Among other requirements, a new mail database system was needed to enable the mail contractor to provide delivery and collection services to Portcullis House. The new system was developed as an extension of PAD so it would use the Member and office location data already recorded on PAD. This ensured that the mail system would be automatically updated - in real time - when there were Member office moves or other changes to Member details. The new mail system also provides extensive extra functionality, which has, among other improvements, reduced the time taken to respond to Members' redirection changes and for each mail delivery to be sorted prior to onward internal delivery to Members and their staff.


Archibus, which is an abbreviation for 'Architect in Business', is a facilities management software system designed to manage and present estates and buildings information in a graphical and textual manner. All the estate drawings are dynamically linked to the individual spaces that comprise the Parliamentary estate. The drawings also hold engineering services data such as gas, water, steam, electrical distribution points, sewage and main data/video cabling runs. The furniture and equipment module holds details of all plant/equipment assets as well as historic furniture items and, eventually, works of art. All assets are in the process of being bar-coded as a basis for audit checks and for planned maintenance purposes.

'Buildings Operations and Maintenance' is the most extensively used module with the recent introduction of the Archibus Works Help Desk. Between 100 and 150 reactive cases are logged daily and the module also handles around 100 planned maintenance and other routine tasks on a weekly basis. A particular feature has been the introduction of the Intranet for the purposes of logging and tracking cases. It is the first interactive Intranet application of its kind to be introduced onto the Parliamentary network.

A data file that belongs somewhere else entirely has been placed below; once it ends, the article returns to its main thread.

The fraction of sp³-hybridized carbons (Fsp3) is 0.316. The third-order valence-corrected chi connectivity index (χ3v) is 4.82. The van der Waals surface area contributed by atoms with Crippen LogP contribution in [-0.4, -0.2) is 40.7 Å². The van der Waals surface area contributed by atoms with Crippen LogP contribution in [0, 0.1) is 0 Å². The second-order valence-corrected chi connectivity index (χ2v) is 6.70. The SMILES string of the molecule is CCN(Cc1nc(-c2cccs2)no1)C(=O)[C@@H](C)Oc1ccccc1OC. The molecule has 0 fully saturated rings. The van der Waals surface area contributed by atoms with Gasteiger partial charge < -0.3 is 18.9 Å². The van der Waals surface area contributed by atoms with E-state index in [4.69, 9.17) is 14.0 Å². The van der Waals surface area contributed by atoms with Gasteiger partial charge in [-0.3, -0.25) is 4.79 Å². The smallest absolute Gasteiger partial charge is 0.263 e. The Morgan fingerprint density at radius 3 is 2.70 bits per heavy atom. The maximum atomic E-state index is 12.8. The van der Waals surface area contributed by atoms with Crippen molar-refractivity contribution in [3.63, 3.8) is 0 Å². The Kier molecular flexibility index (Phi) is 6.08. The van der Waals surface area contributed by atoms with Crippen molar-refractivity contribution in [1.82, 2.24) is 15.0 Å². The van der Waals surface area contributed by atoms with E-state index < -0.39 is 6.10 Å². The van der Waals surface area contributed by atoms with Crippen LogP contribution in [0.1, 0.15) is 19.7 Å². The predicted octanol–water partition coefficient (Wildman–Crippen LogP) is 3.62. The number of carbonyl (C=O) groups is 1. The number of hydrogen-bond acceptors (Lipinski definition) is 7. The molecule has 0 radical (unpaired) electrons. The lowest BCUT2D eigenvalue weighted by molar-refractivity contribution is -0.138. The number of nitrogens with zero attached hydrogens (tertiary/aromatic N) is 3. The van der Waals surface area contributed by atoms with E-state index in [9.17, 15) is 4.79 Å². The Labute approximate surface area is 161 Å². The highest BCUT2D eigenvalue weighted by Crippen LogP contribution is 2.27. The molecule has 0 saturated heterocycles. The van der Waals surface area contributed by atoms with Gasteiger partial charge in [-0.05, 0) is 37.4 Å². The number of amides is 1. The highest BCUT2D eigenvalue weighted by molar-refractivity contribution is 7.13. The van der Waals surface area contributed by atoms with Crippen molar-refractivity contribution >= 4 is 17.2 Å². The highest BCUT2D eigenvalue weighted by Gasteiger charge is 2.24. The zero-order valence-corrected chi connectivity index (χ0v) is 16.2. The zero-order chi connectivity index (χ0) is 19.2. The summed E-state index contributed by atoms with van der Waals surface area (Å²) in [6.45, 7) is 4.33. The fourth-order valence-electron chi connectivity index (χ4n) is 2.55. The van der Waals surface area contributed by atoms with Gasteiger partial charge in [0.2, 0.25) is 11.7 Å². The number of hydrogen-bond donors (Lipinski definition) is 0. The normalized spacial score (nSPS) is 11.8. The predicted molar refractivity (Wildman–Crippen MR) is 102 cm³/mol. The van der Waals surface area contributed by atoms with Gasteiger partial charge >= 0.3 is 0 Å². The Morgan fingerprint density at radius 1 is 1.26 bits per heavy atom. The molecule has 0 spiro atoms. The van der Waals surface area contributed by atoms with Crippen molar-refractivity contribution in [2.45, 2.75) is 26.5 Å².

Following the successful infrastructure upgrade in the previous year, users have experienced a far more reliable and predictable level of network service during 2000-01. The introduction of third party out-of-hours network management, combined with PCD's internal resources, provided the basis for enhanced monitoring of essential network equipment. Given the improved performance of the underlying network infrastructure, PCD was able to give greater attention to the enhancement of higher-level network services. Projects successfully accomplished include a significant upgrade to the network firewall equipment, the upgrade of virtual private network (VPN) equipment and considerable progress towards removing legacy network protocols such as IPX. Testing and full implementation of fallback routing software on the network switches - a quality of service component all the more essential given the significant extension of the network into Portcullis House in the summer - was also achieved within this busy period. During the review year there were 17 network incidents with a total unplanned downtime of 19.25 hours, compared with 72 hours in the previous year.


Following discussions with the Internet service provider agreement was reached to provide an interim upgrade to the bandwidth of the connection between PDVN and the Internet. Originally planned for January 2001, technical and supplier difficulties delayed delivery until April. During the year, plans were also developed to acquire fully managed, flexible bandwidth with guaranteed quality of service. These are currently awaiting formal ratification.


Improving the effectiveness of the remote connection to the PDVN has been a high priority. The implementation programme involved the development and distribution of auto-installing software to users on the estate and in constituency offices, as well as the enhancement of supporting PDVN systems. The lack of standardisation of Members' computers added to the complexity of both development and user-support activities. While this meant that original targets proved over-ambitious, the project was nonetheless largely completed within the period, with approximately 1,200 of 1,300 user accounts successfully converted to the improved software. Overall, users will see faster, less complex and more reliable remote access. Further system enhancements are also planned.



The Braithwaite Report (June 1999) recommended a further review of the role and structure of the Parliamentary Works Directorate and its relationship with the other operations of the Serjeant at Arms' Department. This review, now covering the whole Department, was conducted between February and July 2000 as a high priority objective within the Department's annual plan. The review's recommendations were presented to and accepted by a steering Group chaired by the Clerk of the House in July 2000.